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October 16, 1999
Musharraf keen on dialogue with India
Contrary to popular belief about his views, the Pakistani military ruler General Pervez Musharraf has appreciated the importance of continuing his country's dialogue with India to resolve their differences and for addressing issues of non-proliferation and security.
He expressed this view during his meeting with the United States Ambassador to Pakistan William Milam in Islamabad yesterday. The latter had raised the issue of resumption of the stalemated India-Pakistan dialogue and the general agreed with him.
State department spokesman James Foley gave information on Milam's meeting with General Musharraf during which the US envoy had pressed for a quick return to democracy and civilian rule in Pakistan.
''We have, obviously, an important non-proliferation agenda with Pakistan, and certainly signature of the Comprehensive Test Ban Treaty is the front and centre of what we've been discussing with Pakistan and India for over a year now, and we are continuing to urge both countries to sign the CTBT,'' Foley said.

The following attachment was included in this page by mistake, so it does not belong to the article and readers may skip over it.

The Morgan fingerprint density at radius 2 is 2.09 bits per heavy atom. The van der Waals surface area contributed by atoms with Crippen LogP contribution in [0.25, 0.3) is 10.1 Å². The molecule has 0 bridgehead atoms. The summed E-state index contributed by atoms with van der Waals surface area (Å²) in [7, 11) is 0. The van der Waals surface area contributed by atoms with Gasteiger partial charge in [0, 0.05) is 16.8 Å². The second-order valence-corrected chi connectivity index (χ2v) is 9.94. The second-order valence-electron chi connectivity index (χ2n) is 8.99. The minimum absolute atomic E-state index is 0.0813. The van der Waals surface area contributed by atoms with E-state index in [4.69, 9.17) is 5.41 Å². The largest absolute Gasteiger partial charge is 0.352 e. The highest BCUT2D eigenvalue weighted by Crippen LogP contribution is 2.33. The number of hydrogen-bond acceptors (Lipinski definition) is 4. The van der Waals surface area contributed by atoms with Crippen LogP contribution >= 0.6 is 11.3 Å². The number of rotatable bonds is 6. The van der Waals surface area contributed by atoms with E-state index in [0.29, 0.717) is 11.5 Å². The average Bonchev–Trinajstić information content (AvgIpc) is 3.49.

Meanwhile, General Musharraf may appoint a ''supreme advisory council'' composed of senior army commanders and technocrats as a transitional cabinet to run state affairs following the overthrow of Prime Minister Nawaz Sharief, news reports said today.
General Musharraf, who proclaimed a state of emergency in the country and assumed the powers of the chief executive yesterday, intends to keep politicians out of the proposed arrangement, reports said.
The army chief, who has been consulting his fellow generals on the options for an alternative government, is due to unveil his course of action in an address to the nation on television and radio networks this evening.
Another report said, ''An across the board process that may surprisingly cover the judiciary and military itself, seems to top the army's agenda for its first few months in power.''
The report added that thousands of officers and junior officers from all three forces -- army, navy and air force -- would be involved in carrying out the accountability drive.
A military spokesman in a statement yesterday following a meeting of the country's top generals in Rawalpindi said deliberations were underway for the formation of an ''efficient and impartial'' interim government which would ensure, ''stability, credibility, transparency and accountability'' in state affairs.
General Musharraf said that top priority would be given to economic revival to ensure national integrity and good governance.
According to Pakistan army sources, the general in a meeting with the US ambassador to Pakistan William Milam said that across-the-board accountability of politicians would be his top priority, ''because he wants to cleanse the political house first.''
The US diplomat conveyed the message of President Bill Clinton to Musharraf, calling for restoration of civilian rule and democracy in Pakistan.
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